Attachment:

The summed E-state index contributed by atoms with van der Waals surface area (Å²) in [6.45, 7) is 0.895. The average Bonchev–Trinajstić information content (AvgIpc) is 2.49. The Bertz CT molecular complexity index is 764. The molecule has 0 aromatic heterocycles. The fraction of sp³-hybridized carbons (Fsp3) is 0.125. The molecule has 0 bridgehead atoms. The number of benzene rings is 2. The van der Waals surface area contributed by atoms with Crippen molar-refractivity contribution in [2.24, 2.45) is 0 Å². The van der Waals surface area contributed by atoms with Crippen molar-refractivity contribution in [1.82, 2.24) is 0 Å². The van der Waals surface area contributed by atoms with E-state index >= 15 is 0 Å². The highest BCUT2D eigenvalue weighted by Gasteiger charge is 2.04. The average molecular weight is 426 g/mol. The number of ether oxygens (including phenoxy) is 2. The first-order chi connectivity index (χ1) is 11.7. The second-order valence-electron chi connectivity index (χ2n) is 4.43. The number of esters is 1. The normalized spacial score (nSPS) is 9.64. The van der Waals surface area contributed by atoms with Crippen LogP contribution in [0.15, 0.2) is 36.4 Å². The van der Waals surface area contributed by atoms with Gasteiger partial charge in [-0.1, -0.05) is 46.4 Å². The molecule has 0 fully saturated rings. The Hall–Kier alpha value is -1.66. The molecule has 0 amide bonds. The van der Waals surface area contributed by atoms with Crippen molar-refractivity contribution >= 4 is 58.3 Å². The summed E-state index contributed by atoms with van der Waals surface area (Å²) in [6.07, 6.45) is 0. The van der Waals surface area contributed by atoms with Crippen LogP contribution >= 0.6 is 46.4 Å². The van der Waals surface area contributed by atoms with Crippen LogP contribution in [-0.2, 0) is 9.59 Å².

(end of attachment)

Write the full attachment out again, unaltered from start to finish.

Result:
The summed E-state index contributed by atoms with van der Waals surface area (Å²) in [6.45, 7) is 0.895. The average Bonchev–Trinajstić information content (AvgIpc) is 2.49. The Bertz CT molecular complexity index is 764. The molecule has 0 aromatic heterocycles. The fraction of sp³-hybridized carbons (Fsp3) is 0.125. The molecule has 0 bridgehead atoms. The number of benzene rings is 2. The van der Waals surface area contributed by atoms with Crippen molar-refractivity contribution in [2.24, 2.45) is 0 Å². The van der Waals surface area contributed by atoms with Crippen molar-refractivity contribution in [1.82, 2.24) is 0 Å². The van der Waals surface area contributed by atoms with E-state index >= 15 is 0 Å². The highest BCUT2D eigenvalue weighted by Gasteiger charge is 2.04. The average molecular weight is 426 g/mol. The number of ether oxygens (including phenoxy) is 2. The first-order chi connectivity index (χ1) is 11.7. The second-order valence-electron chi connectivity index (χ2n) is 4.43. The number of esters is 1. The normalized spacial score (nSPS) is 9.64. The van der Waals surface area contributed by atoms with Crippen LogP contribution in [0.15, 0.2) is 36.4 Å². The van der Waals surface area contributed by atoms with Gasteiger partial charge in [-0.1, -0.05) is 46.4 Å². The molecule has 0 fully saturated rings. The Hall–Kier alpha value is -1.66. The molecule has 0 amide bonds. The van der Waals surface area contributed by atoms with Crippen molar-refractivity contribution >= 4 is 58.3 Å². The summed E-state index contributed by atoms with van der Waals surface area (Å²) in [6.07, 6.45) is 0. The van der Waals surface area contributed by atoms with Crippen LogP contribution >= 0.6 is 46.4 Å². The van der Waals surface area contributed by atoms with Crippen LogP contribution in [-0.2, 0) is 9.59 Å².